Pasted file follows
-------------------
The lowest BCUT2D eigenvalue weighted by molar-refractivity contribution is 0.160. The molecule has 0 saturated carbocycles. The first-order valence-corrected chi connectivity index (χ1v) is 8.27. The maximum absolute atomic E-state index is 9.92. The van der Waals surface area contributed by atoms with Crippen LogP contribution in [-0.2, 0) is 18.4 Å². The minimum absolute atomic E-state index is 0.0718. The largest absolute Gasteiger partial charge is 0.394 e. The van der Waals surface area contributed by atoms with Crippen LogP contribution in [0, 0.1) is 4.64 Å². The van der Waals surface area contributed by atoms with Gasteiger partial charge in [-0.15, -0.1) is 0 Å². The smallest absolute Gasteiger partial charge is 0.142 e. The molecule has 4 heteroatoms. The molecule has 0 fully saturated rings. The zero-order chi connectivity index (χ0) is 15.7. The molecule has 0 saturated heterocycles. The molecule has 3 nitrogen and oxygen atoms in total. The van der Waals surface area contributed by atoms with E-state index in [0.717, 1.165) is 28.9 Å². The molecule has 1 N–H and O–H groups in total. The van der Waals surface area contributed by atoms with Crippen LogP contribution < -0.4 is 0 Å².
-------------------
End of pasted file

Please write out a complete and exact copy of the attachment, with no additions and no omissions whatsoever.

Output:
The lowest BCUT2D eigenvalue weighted by molar-refractivity contribution is 0.160. The molecule has 0 saturated carbocycles. The first-order valence-corrected chi connectivity index (χ1v) is 8.27. The maximum absolute atomic E-state index is 9.92. The van der Waals surface area contributed by atoms with Crippen LogP contribution in [-0.2, 0) is 18.4 Å². The minimum absolute atomic E-state index is 0.0718. The largest absolute Gasteiger partial charge is 0.394 e. The van der Waals surface area contributed by atoms with Crippen LogP contribution in [0, 0.1) is 4.64 Å². The van der Waals surface area contributed by atoms with Gasteiger partial charge in [-0.15, -0.1) is 0 Å². The smallest absolute Gasteiger partial charge is 0.142 e. The molecule has 4 heteroatoms. The molecule has 0 fully saturated rings. The zero-order chi connectivity index (χ0) is 15.7. The molecule has 0 saturated heterocycles. The molecule has 3 nitrogen and oxygen atoms in total. The van der Waals surface area contributed by atoms with E-state index in [0.717, 1.165) is 28.9 Å². The molecule has 1 N–H and O–H groups in total. The van der Waals surface area contributed by atoms with Crippen LogP contribution < -0.4 is 0 Å².